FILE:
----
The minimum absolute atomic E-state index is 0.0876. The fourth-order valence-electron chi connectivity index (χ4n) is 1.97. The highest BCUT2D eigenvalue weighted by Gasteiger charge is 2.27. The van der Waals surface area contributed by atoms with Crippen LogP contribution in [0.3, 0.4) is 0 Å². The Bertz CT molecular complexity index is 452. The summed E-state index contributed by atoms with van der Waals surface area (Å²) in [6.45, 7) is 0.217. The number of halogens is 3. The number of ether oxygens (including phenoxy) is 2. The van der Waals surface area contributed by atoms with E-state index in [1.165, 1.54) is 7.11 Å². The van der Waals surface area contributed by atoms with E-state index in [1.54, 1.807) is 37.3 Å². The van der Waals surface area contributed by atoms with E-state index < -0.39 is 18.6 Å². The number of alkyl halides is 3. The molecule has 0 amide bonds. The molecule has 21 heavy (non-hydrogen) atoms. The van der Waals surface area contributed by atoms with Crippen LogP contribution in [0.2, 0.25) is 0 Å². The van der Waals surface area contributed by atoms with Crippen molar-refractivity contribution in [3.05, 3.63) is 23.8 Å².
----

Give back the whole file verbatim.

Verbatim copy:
The minimum absolute atomic E-state index is 0.0876. The fourth-order valence-electron chi connectivity index (χ4n) is 1.97. The highest BCUT2D eigenvalue weighted by Gasteiger charge is 2.27. The van der Waals surface area contributed by atoms with Crippen LogP contribution in [0.3, 0.4) is 0 Å². The Bertz CT molecular complexity index is 452. The summed E-state index contributed by atoms with van der Waals surface area (Å²) in [6.45, 7) is 0.217. The number of halogens is 3. The number of ether oxygens (including phenoxy) is 2. The van der Waals surface area contributed by atoms with E-state index in [1.165, 1.54) is 7.11 Å². The van der Waals surface area contributed by atoms with E-state index in [1.54, 1.807) is 37.3 Å². The van der Waals surface area contributed by atoms with E-state index < -0.39 is 18.6 Å². The number of alkyl halides is 3. The molecule has 0 amide bonds. The molecule has 21 heavy (non-hydrogen) atoms. The van der Waals surface area contributed by atoms with Crippen LogP contribution in [0.2, 0.25) is 0 Å². The van der Waals surface area contributed by atoms with Crippen molar-refractivity contribution in [3.05, 3.63) is 23.8 Å².